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I am currently working on an empirical design that, at first sight, reminds me of a classical difference-in-difference (DiD) setup. Let me give you an (imaginary) example: Assume we are observing bank loans that were originated between 2010 and 2015 and how they are traded (priced) on the secondary market, meaning that we collect weekly pricing data for all loans that were originated in that time span. Now, in 12/2013 there was a policy intervention. This policy intervention changed the structure of all loans that were originated thereafter. However, with the policy intervention, some loans originated after 12/2013 were affected even more if they fulfilled some specific loan features.

Building on a two-way fixed effects model, this can be written down as:

$y=a_i + a_t + beta^{dd}D_{it} + e_{it}$

Again, this reminds me of a typical DiD setup. However, the problem is that in my case, the data is not available as in a typical DiD setting. Usually, you observe the treatment and control group post- and pre-treatment.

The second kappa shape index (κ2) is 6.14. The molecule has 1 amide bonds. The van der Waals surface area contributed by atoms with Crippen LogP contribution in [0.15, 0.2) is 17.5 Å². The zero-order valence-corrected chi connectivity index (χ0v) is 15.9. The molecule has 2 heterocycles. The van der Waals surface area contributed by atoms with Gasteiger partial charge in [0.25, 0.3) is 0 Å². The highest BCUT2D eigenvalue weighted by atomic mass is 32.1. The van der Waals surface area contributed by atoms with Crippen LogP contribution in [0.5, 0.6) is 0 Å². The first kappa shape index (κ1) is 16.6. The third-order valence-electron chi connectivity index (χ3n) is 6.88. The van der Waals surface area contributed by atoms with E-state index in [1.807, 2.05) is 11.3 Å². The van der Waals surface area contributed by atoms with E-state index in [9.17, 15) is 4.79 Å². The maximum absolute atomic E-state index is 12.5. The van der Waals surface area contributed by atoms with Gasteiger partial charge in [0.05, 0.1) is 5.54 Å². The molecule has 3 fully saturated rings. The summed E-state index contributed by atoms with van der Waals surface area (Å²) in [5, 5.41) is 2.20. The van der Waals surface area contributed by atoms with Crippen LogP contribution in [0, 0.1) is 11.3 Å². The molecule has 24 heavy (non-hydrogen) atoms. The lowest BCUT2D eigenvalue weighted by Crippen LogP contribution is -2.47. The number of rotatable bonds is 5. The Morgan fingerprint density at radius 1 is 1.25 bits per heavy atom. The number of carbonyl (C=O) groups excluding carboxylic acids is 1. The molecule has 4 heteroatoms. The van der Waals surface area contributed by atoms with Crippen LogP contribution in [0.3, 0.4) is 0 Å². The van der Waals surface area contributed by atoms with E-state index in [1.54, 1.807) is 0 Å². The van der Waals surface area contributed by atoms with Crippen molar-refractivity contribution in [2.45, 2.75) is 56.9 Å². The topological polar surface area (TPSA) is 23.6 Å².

However, in my example, only the loans that were originated after 12/2013 can possibly be treated. The loans that were originated before 12/2013 can never become treated, because they are on existing contracts and cannot be changed by law. This means, I do not observe the treated loans in the pre-treatment period because all the treated loans were by design originated after 12/2013.

What I find confusing is whether this design is still some form of DiD, or is it just basic pooled OLS? Because we have observations in the pre- and post-period, and we have observations for treated and untreated units. However, what we do lack though, is observing the units that were later treated even before the intervention. And this means that there is no way to check whether parallel trends hold, right?

Looking forward to some mastermind in empirical identification to enlighten me. Literature and other references on this topic would be very much appreciated.